Johnson said he was impressed by how quickly Wilson picked up Miami’s system when “he wasn’t really doing the same thing in Kansas City.”

Wilson had only three rushing attempts for 6 yards last season. That’s about to change.

“His speed is hard to ignore,” Gase said. “We saw first-hand how fast he is and what he can do, how he can stretch the field vertically. When you put the ball in his hands, he makes plays. I don’t think I’ve seen too many wide receivers where a team is actually handing the ball off to him and he’s running between the tackles.”

Prospects for 2018

If the spring is any indication, Wilson should make a seamless transition to Miami and be a nice complementary piece alongside the aforementioned receivers plus Danny Amendola and DeVante Parker. Doubly so, if defenses overcommit to any of the others when Gase throws a four-receiver set on the field.

During the spring, receivers coach Ben Johnson pointed out the versatility Wilson provides.

“It’s really triggered us to say he’s not limited in the slot, he’s not limited outside,” Johnson said. “He can line up in the backfield. He can do so many different things for us. His versatility is really, really showing up.”

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Miami Dolphins’ special teams are now Walt Aikens’ show

Dolphins DB Walt Aikens celebrates after scoring a defensive two-point conversion on a blocked extra-point attempt by Arizona kicker Chandler Catanzaro in 2016. (Bill Ingram / The Palm Beach Post)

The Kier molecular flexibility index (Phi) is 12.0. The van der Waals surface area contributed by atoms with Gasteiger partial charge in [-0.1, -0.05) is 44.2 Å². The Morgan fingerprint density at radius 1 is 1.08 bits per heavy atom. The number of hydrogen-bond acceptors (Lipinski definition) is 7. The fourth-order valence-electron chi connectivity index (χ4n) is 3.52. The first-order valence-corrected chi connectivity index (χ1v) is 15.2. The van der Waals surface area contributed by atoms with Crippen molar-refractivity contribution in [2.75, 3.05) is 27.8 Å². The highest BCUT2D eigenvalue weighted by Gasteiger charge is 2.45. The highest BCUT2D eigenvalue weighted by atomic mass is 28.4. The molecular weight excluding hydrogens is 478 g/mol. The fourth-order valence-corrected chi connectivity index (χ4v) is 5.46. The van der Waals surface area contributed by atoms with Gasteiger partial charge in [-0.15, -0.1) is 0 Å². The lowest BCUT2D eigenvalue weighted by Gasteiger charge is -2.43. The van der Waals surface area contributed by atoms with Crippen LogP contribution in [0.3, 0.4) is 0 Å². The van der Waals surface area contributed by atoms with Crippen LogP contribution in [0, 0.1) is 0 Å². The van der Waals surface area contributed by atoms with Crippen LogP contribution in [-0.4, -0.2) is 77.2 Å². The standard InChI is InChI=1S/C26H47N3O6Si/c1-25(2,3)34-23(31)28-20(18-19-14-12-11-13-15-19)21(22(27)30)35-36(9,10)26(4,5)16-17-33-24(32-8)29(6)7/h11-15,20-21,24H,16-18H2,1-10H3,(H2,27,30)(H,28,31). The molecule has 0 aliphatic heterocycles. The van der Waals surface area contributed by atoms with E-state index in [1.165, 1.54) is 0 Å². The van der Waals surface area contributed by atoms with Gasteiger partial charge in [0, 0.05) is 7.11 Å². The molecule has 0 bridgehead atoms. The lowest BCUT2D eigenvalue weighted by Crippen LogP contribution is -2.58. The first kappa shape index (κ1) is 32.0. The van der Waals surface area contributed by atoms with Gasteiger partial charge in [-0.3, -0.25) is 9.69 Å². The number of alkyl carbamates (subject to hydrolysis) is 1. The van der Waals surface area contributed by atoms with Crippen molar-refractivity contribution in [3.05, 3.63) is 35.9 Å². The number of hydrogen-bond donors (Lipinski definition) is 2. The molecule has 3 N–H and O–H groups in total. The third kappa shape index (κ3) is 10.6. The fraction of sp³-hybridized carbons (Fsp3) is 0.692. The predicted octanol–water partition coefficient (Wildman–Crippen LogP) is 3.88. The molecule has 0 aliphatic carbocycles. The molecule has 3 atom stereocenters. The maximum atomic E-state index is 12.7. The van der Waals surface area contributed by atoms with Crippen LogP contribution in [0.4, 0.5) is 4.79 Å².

(Note: This continues a series in Daily Dolphin spotlighting members of the team individually. In addition to reliving highlights and lowlights of the past season for each, we’ll provide analysis and criticism, plus take a look at how each player fits — or doesn’t fit — into the team’s plans for 2018.)

[RELATED: Don’t miss our exclusive photos from Dolphins OTAs in Davie]

DB Walt Aikens

Height, weight: 6-1, 212

College: Liberty

Age: 27 when season starts

Experience: Entering fifth season, all with the Dolphins

Acquired: Fourth-round draft pick in 2014

Contract: Re-signed to a two-year contract worth $2.7 million

Pro Football Focus rank: None

In 2017

Stats: Made seven tackles on special teams; downed five punts inside the 20-yard line

Notable moments: Had two special teams tackles and forced a fumble on a punt return at New England. The fumble was by Danny Amendola, who’s now a Dolphin, but the Patriots recovered.

Straight talk: The Dolphins say when they sliced up their salary cap, they quickly determined they could retain Walt Aikens or Michael Thomas but not both players who contributed heavily to their success on special teams the past few years.